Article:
Passage - Contemporary Works for Orchestra
Though “passage” is a word of numerous meanings, they all point back to a singular idea – the transition between two disparate entities. Whether it’s a passage of prose which moves along a narrative, a physical passageway connecting two points, or the continuous passing of time, all these snapshots help define our crucial moments within life’s movements. This theme threads the works on PASSAGE, the latest orchestral compilation from Navona featuring compositions from Sergio Cervetti, Daniel Crozier, Craig Morris, and Betty Wishart.
For his contribution to the album, Cervetti recalls a passage from the Book of Revelation, read to him in French by his grandfather while sitting in his lap, immobilized by terrified fascination. The resulting Concerto for Trumpet, Strings, and Timpani, Septem Tubae from Revelation 11:15 (“The seventh angel sounded the trumpet…”) is an awing and triumphant work of fittingly Biblical proportions. After a foreboding trumpet solo opens the composition, a tumultuous duet breaks out between timpani and trumpet. Once there’s calm on the battlefield, a final meditative section recalls the Voices of Heaven, with violas and cellos accompanying timpani and trumpet in an apocalyptic crescendo.
Morris’ piece A Child’s Day comes from a similarly personal place, with the music’s light, sweet themes reminding the composer of his grandchildren, who experience the fullness of each passing day as a “fresh new world.” The suite for string orchestra with percussion captures the moments within this daily experience, beginning with “Morning Smiles” and it’s airy string arrangement, which conjures the scene of a child slowly waking to the warm, loving faces of their parents in the morning. After a passage defined by energetic mallet percussion and a whimsical instrumental timbre on “Playtime,” the tired child drifts off to sleep on “Sweet Dreams” after an eventful day full of warm memories, captured by a slow-soaring micro suite with lighter percussive accents.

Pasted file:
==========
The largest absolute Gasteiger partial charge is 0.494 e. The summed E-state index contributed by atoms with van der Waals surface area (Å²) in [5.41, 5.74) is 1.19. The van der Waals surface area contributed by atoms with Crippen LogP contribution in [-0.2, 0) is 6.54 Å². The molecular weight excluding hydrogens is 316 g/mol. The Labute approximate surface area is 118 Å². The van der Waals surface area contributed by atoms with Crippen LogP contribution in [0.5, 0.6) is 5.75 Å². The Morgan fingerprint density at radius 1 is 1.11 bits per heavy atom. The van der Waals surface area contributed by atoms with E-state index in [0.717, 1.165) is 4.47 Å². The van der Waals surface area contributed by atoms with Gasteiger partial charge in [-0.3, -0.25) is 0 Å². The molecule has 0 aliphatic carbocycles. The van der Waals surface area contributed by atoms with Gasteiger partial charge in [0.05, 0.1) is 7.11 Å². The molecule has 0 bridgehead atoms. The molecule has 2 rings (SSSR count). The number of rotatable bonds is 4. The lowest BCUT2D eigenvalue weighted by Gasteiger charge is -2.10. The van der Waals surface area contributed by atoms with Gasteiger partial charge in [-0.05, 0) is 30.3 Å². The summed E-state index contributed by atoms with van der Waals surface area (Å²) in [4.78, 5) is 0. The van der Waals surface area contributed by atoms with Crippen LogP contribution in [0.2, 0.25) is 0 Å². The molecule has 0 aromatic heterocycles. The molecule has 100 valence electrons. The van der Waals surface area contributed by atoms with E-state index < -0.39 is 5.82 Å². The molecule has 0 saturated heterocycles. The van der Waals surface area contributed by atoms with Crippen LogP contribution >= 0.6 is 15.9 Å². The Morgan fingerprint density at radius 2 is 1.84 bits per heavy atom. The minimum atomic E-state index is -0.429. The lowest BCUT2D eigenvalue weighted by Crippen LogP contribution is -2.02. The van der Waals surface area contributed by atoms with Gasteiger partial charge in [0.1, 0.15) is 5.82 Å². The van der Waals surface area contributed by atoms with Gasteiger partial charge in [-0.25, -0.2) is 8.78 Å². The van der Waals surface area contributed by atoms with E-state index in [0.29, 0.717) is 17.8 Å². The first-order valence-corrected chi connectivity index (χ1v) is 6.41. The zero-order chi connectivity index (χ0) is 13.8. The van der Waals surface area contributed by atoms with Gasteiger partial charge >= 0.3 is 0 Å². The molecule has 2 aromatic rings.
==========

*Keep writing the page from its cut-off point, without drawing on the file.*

With her own mysterious passage on Concertante No. 1, “Journey into the Unknown,” Wishart composes based on the musing that “we may rest from the journey, but the effects of our encounters are still with us.” Written for strings, woodwinds, and French horn, the composer creates a journey for both the mind and heart, as logos-driven motives weave the different instruments in imitative, overlapping counterpoint, and the prominent use of minor seconds, tritones, and sevenths throughout capture the emotional apprehension and excitement of exploring the unknown. From the low opening double bass and cellos all the way through playful groups of sixteenth-notes and a climactic dialogue between the winds and the string, the composer explores highly contrapuntal and expressive motives.
Crozier contributes to PASSAGE with Ballade: A Tale After the Brothers Grimm, a similarly fantastical musical yarn. The composition throughout conjures storybook reveries of every persuasion, ranging from bouncing spring footsteps via a collective fluttering orchestra to an evil romp through the forest as thundering percussion propels a frantic string section. By the end, listeners will crave the visual representation of the tale Ballade creates with its musical narration.